Monday – Friday 10am-4pm, Weekends and public holidays 10am-2pm
Explore the history of the local people.SEE ALL EXHIBITS
Cambridge before the Fire Brigade
“With wooden buildings and little or no water, the destruction to property could be enormous in a town like Cambridge. This is especially true in Duke Street, where stores and shops are close together,” prophesied Thomas Wells at a meeting in the Cambridge Public Hall in 1879.
The fifty to sixty people present immediately voted for the formation of a Fire Brigade of 20 officers, and for the supply of eight iron buckets and a hand engine.
However, they soon learned that a Fire Brigade could not be formed as Cambridge lacked a ready supply of water.
Arson and the night watchman
Between 1881 and 1882, at least seven fires were recorded in the community. A Waikato Times Editorial of 18 March 1882 deplored the possible presence of a “fire maniac”. The Oddfellows Hall and Masonic Hotel stables were damaged and Mrs Maxwell’s cottage in Alpha Street was burned to the ground. Mrs Murphy’s Maori restaurant or wharekai near the National Hotel was destroyed by fire, although the occupants believed this was caused by the negligence of neighbouring butcher Thomas Hoy – an accusation he vehemently denied. In a letter to the editor, he implied the fire was caused by the drunken carelessness of the restaurant’s occupants.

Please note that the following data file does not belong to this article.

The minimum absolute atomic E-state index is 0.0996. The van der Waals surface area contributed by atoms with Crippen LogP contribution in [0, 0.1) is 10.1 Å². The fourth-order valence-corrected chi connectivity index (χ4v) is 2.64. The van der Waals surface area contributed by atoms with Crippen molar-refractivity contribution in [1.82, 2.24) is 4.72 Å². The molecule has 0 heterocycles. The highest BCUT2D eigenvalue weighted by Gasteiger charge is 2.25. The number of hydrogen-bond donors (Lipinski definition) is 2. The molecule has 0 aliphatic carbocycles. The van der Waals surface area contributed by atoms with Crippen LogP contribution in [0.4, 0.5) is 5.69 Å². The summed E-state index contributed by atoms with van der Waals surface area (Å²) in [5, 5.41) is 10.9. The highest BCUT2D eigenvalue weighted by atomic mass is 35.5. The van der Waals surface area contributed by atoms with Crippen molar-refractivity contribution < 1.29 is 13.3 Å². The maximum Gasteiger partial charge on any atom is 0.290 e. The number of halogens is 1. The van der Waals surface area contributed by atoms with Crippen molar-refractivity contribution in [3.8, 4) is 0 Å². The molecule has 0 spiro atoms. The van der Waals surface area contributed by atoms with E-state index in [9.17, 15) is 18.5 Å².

In March 1882, local tradespeople funded the appointment of Charles Hassett as a night watchman. Armed with his stick, Hassett was soon a familiar sight to late wayfarers, including the drunks stumbling home from the many Cambridge hotels.